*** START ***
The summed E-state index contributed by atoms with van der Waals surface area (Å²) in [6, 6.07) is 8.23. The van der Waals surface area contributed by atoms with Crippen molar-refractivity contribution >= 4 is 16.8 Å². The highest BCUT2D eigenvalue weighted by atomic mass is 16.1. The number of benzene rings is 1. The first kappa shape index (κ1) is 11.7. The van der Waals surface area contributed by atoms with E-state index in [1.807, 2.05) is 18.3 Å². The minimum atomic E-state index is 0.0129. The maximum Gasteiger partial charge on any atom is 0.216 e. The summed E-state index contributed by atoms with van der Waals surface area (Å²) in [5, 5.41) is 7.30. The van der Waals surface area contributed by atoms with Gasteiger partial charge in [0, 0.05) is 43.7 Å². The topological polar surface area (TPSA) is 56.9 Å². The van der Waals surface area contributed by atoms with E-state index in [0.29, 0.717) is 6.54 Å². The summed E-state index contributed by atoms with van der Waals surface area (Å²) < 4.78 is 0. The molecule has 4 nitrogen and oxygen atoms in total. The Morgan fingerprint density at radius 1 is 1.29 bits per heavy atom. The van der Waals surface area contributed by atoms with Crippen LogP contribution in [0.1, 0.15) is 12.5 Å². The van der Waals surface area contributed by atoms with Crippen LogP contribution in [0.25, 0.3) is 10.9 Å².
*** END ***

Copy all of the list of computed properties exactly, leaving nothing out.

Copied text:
The summed E-state index contributed by atoms with van der Waals surface area (Å²) in [6, 6.07) is 8.23. The van der Waals surface area contributed by atoms with Crippen molar-refractivity contribution >= 4 is 16.8 Å². The highest BCUT2D eigenvalue weighted by atomic mass is 16.1. The number of benzene rings is 1. The first kappa shape index (κ1) is 11.7. The van der Waals surface area contributed by atoms with E-state index in [1.807, 2.05) is 18.3 Å². The minimum atomic E-state index is 0.0129. The maximum Gasteiger partial charge on any atom is 0.216 e. The summed E-state index contributed by atoms with van der Waals surface area (Å²) in [5, 5.41) is 7.30. The van der Waals surface area contributed by atoms with Gasteiger partial charge in [0, 0.05) is 43.7 Å². The topological polar surface area (TPSA) is 56.9 Å². The van der Waals surface area contributed by atoms with E-state index in [0.29, 0.717) is 6.54 Å². The summed E-state index contributed by atoms with van der Waals surface area (Å²) < 4.78 is 0. The molecule has 4 nitrogen and oxygen atoms in total. The Morgan fingerprint density at radius 1 is 1.29 bits per heavy atom. The van der Waals surface area contributed by atoms with Crippen LogP contribution in [0.1, 0.15) is 12.5 Å². The van der Waals surface area contributed by atoms with Crippen LogP contribution in [0.25, 0.3) is 10.9 Å².